WASHINGTON -- Unfortunately, China's president had to dash home to suppress ethnic riots. Had he stayed in Italy at the recent G-8 summit, he could have continued the Herculean task of disabusing Barack Obama of his amazingly durable belief, shared by the U.S. Congress, that China -- and India, Brazil, Mexico and other developing nations -- will sacrifice their modernization on the altar of climate change. China has a more pressing agenda, and not even suppressing riots tops the list.
China made this clear in June, when its vice premier said, opaquely, that China will "actively" participate in climate change talks on a basis of "common but differentiated responsibility." The meaning of that was made clear three days later, at a climate change conference in Bonn, where a Chinese spokesman reiterated that his country's priority is economic growth: "Given that, it is natural for China to have some increase in its emissions, so it is not possible for China in that context to accept a binding or compulsory target." That was redundant: In January, China announced that its continuing reliance on coal as its primary source of energy will require increasing coal production 30 percent in the next six years.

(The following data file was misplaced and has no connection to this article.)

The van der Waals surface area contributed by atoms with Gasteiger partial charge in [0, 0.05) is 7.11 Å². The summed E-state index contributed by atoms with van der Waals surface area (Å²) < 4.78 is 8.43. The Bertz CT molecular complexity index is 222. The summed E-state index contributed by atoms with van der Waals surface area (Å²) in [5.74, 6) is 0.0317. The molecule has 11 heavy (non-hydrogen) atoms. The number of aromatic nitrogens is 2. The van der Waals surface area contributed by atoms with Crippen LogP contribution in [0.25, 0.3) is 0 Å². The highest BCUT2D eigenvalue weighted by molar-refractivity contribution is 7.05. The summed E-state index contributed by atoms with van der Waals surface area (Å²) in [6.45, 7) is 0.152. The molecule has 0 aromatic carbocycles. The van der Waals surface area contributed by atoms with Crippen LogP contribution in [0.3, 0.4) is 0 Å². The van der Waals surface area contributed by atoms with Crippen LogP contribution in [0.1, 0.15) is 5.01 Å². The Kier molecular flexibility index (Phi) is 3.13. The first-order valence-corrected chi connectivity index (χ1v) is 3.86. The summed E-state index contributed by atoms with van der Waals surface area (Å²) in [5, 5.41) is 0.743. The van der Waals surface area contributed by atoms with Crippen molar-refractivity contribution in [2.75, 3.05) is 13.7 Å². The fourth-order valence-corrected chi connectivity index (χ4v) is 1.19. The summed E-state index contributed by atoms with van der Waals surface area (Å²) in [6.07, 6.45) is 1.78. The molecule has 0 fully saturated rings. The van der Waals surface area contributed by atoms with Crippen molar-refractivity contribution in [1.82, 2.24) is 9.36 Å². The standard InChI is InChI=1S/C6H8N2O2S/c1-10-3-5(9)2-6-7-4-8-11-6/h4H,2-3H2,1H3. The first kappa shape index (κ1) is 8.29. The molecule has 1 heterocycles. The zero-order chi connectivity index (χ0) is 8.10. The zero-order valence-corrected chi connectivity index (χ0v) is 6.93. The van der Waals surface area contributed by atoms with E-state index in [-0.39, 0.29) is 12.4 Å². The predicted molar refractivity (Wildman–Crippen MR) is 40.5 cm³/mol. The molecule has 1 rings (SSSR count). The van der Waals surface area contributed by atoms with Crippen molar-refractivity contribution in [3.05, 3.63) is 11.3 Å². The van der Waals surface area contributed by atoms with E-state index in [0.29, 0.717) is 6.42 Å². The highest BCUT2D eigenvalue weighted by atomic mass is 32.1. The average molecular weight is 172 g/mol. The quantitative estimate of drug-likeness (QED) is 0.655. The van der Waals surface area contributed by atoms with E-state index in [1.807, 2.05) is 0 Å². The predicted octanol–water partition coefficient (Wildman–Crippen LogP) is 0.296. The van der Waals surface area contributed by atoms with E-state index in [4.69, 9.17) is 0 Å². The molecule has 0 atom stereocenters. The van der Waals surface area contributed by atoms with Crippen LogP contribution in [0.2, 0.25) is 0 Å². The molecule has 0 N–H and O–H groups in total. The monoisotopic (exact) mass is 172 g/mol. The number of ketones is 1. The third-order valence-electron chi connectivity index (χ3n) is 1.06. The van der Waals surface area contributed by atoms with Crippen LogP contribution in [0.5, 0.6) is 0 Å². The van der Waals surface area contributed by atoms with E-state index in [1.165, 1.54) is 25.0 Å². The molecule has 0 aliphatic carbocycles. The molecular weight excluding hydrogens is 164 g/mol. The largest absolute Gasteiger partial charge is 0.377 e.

In Bonn, even thoroughly developed Japan promised only a 2 percent increase of its emission-reduction obligations under the 1997 Kyoto agreement. Japan's decision left Yvo de Boer, the slow learner who is the U.N.'s climate change czar, nonplussed: "For the first time in my two and a half years in this job, I don't know what to say."
Others did. They said: On to Italy! The Financial Times reported, "Officials are now pinning their hopes" on the G-8 summit.
Which has come and gone, the eight having vowed to cut emissions of greenhouse gases 80 percent by 2050, which is 41 years distant. As is 1968, which seems as remote as the Punic Wars, considering that more than half of all living Americans were born after 1966. If you do not want to do anything today, promise to do everything tomorrow, which is always a day away.
Still, sternly declaring that they will brook no nonsense from nature, the eight made a commitment -- but a nonbinding one -- that Earth's temperature shall not rise by more than 3.6 degrees Fahrenheit over "preindustrial levels." That is the goal. Details to follow. Tomorrow.